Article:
22. 7 Approved Integrated Resource Plan 90% 15% 5% 23% 6% 5% 6% 0% < 0,1% 9% 0% 42% 10,1 0,0 0,05 0,0 1,0 1,0 35,5 1,8 2,1 0,0 2,4 0,0 65% 20% 5% 1% < 0,1% 9% Policy-Adjusted IRP 2010 -2030 Total additional new capacity (without committed) until 2030 in GW 25 Share of total new GW 20 17,8 15 8,4 Solar PV 9,6 10 1,0 CSP 6,3 Import 3,9 5 8,4 Wind 2,6 2,4 0 Coal Nuclear Hydro Gas - CCGT Peak - OCGT Renew-ables Committed new builds Existing fleet (2010)  = 260TWh in 2010 Energy share  = 454TWh in 2030

  23. New generation capacity through Private Public Partnerships • Programme based on financial incentives derived from electricity tariff • Organs of State (s239 of Constitution) like Eskom, CEF, municipalities, etc. are excluded from participating as project developers. Rationale is • Risk transfer to private sector, in a private public partnership • Leveraging of outside investment, particularly Foreign Direct Investment • Creation of new employment opportunities throughout value chain • Skills development in various technologies

  24. Planning (IRP) Determination by Minister Power purchase agreement Grid connection Regulatory provisions for PPPs • Minister commissions feasibility study, with outcomes relating to: • allocation of financial, technical and operational risk between buyer and generator • Whether appropriate generator should be Eskom or an IPP • In consultation with Regulator – on licensing matters • Concurrence with National Treasury – buyer support • Standardized provisions for risk allocation to IPP • Regulator to ensure that buyer able to recover costs incurred by buyer over PPA term • Eskom required to enter into PPA with buyer • Buying function to be undertaken initially by ring-fenced entity within Eskom, ultimately separated out into ISMO • Balancing supply/demand plus meeting other objectives • - Carbon • - Supply adequacy • - Water • - Price • Non-discriminatory access • Transmission connection and expansion to facilitate the implementation of IRP (incl IPPs) • - evacuation corridors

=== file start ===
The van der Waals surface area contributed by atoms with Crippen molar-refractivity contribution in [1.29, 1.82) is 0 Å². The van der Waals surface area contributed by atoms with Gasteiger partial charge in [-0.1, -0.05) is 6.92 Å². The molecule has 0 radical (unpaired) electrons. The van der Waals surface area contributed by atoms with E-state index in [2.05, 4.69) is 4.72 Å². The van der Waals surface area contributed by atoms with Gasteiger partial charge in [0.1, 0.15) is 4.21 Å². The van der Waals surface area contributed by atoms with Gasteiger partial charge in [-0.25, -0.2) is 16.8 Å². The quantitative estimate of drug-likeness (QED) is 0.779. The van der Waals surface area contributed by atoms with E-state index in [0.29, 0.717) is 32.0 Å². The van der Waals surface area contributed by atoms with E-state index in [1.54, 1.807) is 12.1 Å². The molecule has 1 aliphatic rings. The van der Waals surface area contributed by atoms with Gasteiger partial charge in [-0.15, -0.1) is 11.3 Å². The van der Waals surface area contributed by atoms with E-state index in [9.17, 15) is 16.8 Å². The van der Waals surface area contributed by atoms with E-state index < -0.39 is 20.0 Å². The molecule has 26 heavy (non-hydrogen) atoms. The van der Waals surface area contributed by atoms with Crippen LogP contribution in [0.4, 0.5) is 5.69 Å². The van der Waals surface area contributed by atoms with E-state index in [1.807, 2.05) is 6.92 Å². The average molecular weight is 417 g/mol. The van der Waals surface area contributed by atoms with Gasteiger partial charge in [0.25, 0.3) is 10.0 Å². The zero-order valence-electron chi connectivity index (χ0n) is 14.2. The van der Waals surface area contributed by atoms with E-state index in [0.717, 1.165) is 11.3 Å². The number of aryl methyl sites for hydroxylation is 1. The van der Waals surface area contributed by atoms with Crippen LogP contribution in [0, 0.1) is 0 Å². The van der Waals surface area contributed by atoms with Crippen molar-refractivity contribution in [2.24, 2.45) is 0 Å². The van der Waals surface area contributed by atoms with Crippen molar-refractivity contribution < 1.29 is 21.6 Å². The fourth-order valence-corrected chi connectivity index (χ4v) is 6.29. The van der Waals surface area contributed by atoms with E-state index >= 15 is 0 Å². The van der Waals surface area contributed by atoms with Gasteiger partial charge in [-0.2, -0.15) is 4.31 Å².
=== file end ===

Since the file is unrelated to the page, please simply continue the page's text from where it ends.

25. Preferred Bidders Salient Terms: Solar Photovoltaic

  26. Preferred Bidders Salient Terms: Wind

  27. Preferred Bidders Salient Terms: Small Hydro

  28. Preferred Bidder Salient Terms: Concentrated Solar Power

  29. Phased Approach - SWH New Contracting Model 1 2 3 WRAPPING UP PHASE - SUPPLY OF PRODUCT UP TO DEC 2012 QUALIFICATION PHASE – CONVERSION TO LOCAL PRODUCT AS PER LOCAL CONTENT THRESHOLD EXCLUSIVE PHASE – ONLY LOCAL STANDARD PRODUCT IS SUPPORTED Removing products that are not compliant with localization requirements • Designation of SWH local • content in Jan 2013 – min • 70% local content • Selection of qualified • local product suppliers through • bidding process • Pilot the separation of Suppliers • and Installers using the carried • over allocations from 2011/12 • (Musina, Polokwane & Buffalo • City) • Contracting only with • pre-qualified local • manufacturers

  30. Contracting Model - Manufacturers Provides policy framework & funding DoE Implementation Agreement Supplies local product that meets requirements as per designation, standards MoA Eskom Manufacturers Supply Agreement Implements policy framework, Including procurement of systems, installation and sustainability SABS Provides the support in relation to independent testing and compliance

  31. Contracting Model - Installations • Provides policy framework & funding • Project site selection • Monitoring and Evaluation of • System Performance DoE MoA Installers that meet requirements for installations and within the project site for maintenance purpose Installation Agreement Eskom Accredited Installers Implements policy framework, Including appointment of Installers, maintenance, and reporting Municipalities Identify project area, provide support to installation, linked to monitoring system to ensure functionality of the systems